Since a single channel SAR image does not contain a sufficient amount of information to enable accurate land-cover classification [1
], most work focuses on multi-channel SAR consisting of images of multiple polarizations, frequencies, or taken at different times. Those classification approaches can be coarsely divided into two groups depending on whether reference data is used (i.e., supervised) or not (i.e., unsupervised). Unsupervised methods aim to link the measurement within the image pixels to the underlying backscattering process, which is particularly successful for polarimetric SAR (PolSAR) through widely used polarimetric decomposition theorems [2
]. In many applications, however, user-defined semantic classes are of interest which are (potentially) related but not identical to the physical phenomenology of the electromagnetic backscattering according to which those theorems categorize pixels. This can only be achieved by supervised approaches that map pixel values to semantic labels (such as city, road, forest) instead of physical categories (such as surface, double-bounce, or volume scattering). Such machine-learning-based and data-driven classification methods have shown a tremendous progress for the task of land-cover classification. The Wishart classifier [4
] is a simple and classical example which can be used in supervised as well as unsupervised classification scenarios [5
]. While early approaches are merely based on physical characteristics, later works (e.g., [6
]) showed that the usage of other features leads to improved classification results. Since it is often unknown which features are most informative for a given task, recent works either aim to extract a quasi-exhaustive set as input to a classifier with built-in feature selection (e.g., Random Forest (RF) [9
]), or incorporate the feature extraction into the optimization problem of the classifier itself (e.g., by RFs [10
] or Convolutional Networks [11
]). Other examples of multi-dimensional SAR data that have been used for classification purposes are multi-frequency SAR (e.g., in [13
]), multi-temporal SAR (e.g., [15
]), and the combination of polarimetric and interferometric information (e.g., in [18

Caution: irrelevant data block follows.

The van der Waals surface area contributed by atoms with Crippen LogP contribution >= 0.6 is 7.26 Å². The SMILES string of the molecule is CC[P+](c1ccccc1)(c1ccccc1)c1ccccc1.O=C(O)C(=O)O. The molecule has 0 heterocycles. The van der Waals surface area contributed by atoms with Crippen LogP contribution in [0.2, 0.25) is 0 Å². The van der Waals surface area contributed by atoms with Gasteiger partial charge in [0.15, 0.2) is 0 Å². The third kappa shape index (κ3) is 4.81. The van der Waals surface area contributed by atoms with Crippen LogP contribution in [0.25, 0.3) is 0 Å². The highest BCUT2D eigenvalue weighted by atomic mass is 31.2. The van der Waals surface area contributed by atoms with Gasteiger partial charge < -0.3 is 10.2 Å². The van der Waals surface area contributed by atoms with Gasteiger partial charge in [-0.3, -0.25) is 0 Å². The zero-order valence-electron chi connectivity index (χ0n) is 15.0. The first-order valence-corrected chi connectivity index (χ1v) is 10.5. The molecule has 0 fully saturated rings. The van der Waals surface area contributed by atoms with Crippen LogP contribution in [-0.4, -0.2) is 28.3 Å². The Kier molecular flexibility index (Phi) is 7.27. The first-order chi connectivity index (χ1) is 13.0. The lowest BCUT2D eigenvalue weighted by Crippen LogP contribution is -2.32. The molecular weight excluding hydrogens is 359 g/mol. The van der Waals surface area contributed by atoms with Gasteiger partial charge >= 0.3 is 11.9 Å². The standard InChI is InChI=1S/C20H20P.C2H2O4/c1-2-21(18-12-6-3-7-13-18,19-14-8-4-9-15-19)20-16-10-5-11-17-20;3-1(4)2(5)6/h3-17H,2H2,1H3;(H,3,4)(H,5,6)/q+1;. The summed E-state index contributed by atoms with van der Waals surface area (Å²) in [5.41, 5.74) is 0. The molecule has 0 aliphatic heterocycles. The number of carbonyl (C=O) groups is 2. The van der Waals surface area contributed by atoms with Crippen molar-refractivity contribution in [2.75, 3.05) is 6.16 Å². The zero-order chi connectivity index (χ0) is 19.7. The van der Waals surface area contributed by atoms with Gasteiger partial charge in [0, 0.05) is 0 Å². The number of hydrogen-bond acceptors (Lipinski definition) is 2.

Tomographic SAR (TomoSAR, see Section 2
) aims at providing a 3-D image of the reflectivity of a scene by creating a synthetic aperture in elevation from a stack of SAR images acquired with slightly different angles to retrieve the backscattering profile within each image pixel [21
]. It has been successfully used for the reconstruction of the vertical structure of forest [22
], ice subsurface imaging [24
], and the reconstruction of urban objects (e.g., in [25
]). While most works focus either on the generation of TomoSAR data or on its geometric processing, e.g., regularization [27
], geometric primitive extraction [28
], or object modelling [30
], only a few works address semantic analysis. Recently, TomoSAR descriptors have been proposed in [31
] for the classification of forest development stages.
More traditional approaches for land-cover classification focus on polarimetric properties of the measured echo including features describing its local variation. In particular targets that have a characteristic backscatter intensity or polarimetric behavior can be successfully distinguished by corresponding methods. However, polarimetric features often depend on the relative orientation between object and sensor (e.g., double-bounce) and can lead to similar signatures of targets belonging to different semantic classes (e.g., volume scattering may be caused by oriented buildings making them indistinguishable from forest). Tomographic SAR data on the other hand provides a rather geometric interpretation of the scene by providing information about the underlying 3D structure, i.e., number and location of scatterers in the elevation direction. The average height of a region is an obviously highly informative feature to distinguish between classes with very different height levels, e.g., between grassland, fields, roads on the one hand and forest, urban areas on the other hand. Besides the average height, local fluctuations of the vertical reflectivity can be a helpful feature, even in the case where absolute height differences lie below the vertical resolution of the TomoSAR data.
First studies on the potential of TomoSAR for general land-cover classification, have been proposed in the conference works [32